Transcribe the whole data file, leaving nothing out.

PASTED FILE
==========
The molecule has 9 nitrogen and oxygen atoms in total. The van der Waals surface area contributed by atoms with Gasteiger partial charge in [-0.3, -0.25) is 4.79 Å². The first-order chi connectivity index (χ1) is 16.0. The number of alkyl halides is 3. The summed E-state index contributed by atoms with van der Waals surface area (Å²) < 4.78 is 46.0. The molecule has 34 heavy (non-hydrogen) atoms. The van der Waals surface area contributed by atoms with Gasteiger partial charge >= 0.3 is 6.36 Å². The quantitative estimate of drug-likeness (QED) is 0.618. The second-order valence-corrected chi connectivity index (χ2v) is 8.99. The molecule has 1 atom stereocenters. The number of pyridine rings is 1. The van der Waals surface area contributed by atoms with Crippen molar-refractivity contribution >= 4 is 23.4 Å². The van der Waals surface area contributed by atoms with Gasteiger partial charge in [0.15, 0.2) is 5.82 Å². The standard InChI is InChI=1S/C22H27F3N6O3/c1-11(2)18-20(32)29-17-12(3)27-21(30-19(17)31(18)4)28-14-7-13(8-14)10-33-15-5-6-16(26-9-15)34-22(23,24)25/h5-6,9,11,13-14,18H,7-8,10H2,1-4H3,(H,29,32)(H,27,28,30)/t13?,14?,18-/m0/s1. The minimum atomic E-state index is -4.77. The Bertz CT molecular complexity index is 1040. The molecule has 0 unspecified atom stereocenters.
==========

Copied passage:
The molecule has 9 nitrogen and oxygen atoms in total. The van der Waals surface area contributed by atoms with Gasteiger partial charge in [-0.3, -0.25) is 4.79 Å². The first-order chi connectivity index (χ1) is 16.0. The number of alkyl halides is 3. The summed E-state index contributed by atoms with van der Waals surface area (Å²) < 4.78 is 46.0. The molecule has 34 heavy (non-hydrogen) atoms. The van der Waals surface area contributed by atoms with Gasteiger partial charge >= 0.3 is 6.36 Å². The quantitative estimate of drug-likeness (QED) is 0.618. The second-order valence-corrected chi connectivity index (χ2v) is 8.99. The molecule has 1 atom stereocenters. The number of pyridine rings is 1. The van der Waals surface area contributed by atoms with Crippen molar-refractivity contribution >= 4 is 23.4 Å². The van der Waals surface area contributed by atoms with Gasteiger partial charge in [0.15, 0.2) is 5.82 Å². The standard InChI is InChI=1S/C22H27F3N6O3/c1-11(2)18-20(32)29-17-12(3)27-21(30-19(17)31(18)4)28-14-7-13(8-14)10-33-15-5-6-16(26-9-15)34-22(23,24)25/h5-6,9,11,13-14,18H,7-8,10H2,1-4H3,(H,29,32)(H,27,28,30)/t13?,14?,18-/m0/s1. The minimum atomic E-state index is -4.77. The Bertz CT molecular complexity index is 1040. The molecule has 0 unspecified atom stereocenters.